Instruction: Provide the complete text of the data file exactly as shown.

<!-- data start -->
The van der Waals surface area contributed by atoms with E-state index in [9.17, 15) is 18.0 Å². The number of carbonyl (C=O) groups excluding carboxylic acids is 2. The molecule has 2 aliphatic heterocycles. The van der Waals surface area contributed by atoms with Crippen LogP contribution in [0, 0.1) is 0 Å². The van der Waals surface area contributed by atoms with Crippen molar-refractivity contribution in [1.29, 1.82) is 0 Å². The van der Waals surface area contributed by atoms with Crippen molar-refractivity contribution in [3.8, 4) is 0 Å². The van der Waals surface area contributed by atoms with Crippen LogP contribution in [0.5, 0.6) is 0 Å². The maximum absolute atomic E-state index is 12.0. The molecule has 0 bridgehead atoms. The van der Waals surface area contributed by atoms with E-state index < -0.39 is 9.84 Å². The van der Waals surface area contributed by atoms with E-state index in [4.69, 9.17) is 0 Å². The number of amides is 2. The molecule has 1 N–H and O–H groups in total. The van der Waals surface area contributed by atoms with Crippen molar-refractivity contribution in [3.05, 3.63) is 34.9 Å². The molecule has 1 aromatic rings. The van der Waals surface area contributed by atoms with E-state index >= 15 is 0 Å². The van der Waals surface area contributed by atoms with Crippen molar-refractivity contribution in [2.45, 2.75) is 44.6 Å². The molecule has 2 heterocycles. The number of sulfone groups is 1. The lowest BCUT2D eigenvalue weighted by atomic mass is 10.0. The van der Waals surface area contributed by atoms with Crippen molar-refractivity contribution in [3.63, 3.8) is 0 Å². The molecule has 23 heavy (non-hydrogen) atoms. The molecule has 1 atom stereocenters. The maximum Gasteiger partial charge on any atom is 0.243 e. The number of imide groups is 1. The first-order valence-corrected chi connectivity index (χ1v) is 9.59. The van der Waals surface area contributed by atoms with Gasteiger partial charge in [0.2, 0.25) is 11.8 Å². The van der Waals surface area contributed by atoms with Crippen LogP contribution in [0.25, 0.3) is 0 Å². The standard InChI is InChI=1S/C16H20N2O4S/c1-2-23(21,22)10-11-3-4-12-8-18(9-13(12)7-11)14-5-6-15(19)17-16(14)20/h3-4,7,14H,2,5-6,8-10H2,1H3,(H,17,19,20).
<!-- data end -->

The van der Waals surface area contributed by atoms with E-state index in [9.17, 15) is 18.0 Å². The number of carbonyl (C=O) groups excluding carboxylic acids is 2. The molecule has 2 aliphatic heterocycles. The van der Waals surface area contributed by atoms with Crippen LogP contribution in [0, 0.1) is 0 Å². The van der Waals surface area contributed by atoms with Crippen molar-refractivity contribution in [1.29, 1.82) is 0 Å². The van der Waals surface area contributed by atoms with Crippen molar-refractivity contribution in [3.8, 4) is 0 Å². The van der Waals surface area contributed by atoms with Crippen LogP contribution in [0.5, 0.6) is 0 Å². The maximum absolute atomic E-state index is 12.0. The molecule has 0 bridgehead atoms. The van der Waals surface area contributed by atoms with E-state index < -0.39 is 9.84 Å². The van der Waals surface area contributed by atoms with E-state index in [4.69, 9.17) is 0 Å². The number of amides is 2. The molecule has 1 N–H and O–H groups in total. The van der Waals surface area contributed by atoms with Crippen molar-refractivity contribution in [3.05, 3.63) is 34.9 Å². The molecule has 1 aromatic rings. The van der Waals surface area contributed by atoms with E-state index >= 15 is 0 Å². The van der Waals surface area contributed by atoms with Crippen molar-refractivity contribution in [2.45, 2.75) is 44.6 Å². The molecule has 2 heterocycles. The number of sulfone groups is 1. The lowest BCUT2D eigenvalue weighted by atomic mass is 10.0. The van der Waals surface area contributed by atoms with Crippen molar-refractivity contribution in [3.63, 3.8) is 0 Å². The molecule has 23 heavy (non-hydrogen) atoms. The molecule has 1 atom stereocenters. The maximum Gasteiger partial charge on any atom is 0.243 e. The number of imide groups is 1. The first-order valence-corrected chi connectivity index (χ1v) is 9.59. The van der Waals surface area contributed by atoms with Gasteiger partial charge in [0.2, 0.25) is 11.8 Å². The van der Waals surface area contributed by atoms with Crippen LogP contribution in [0.25, 0.3) is 0 Å². The standard InChI is InChI=1S/C16H20N2O4S/c1-2-23(21,22)10-11-3-4-12-8-18(9-13(12)7-11)14-5-6-15(19)17-16(14)20/h3-4,7,14H,2,5-6,8-10H2,1H3,(H,17,19,20).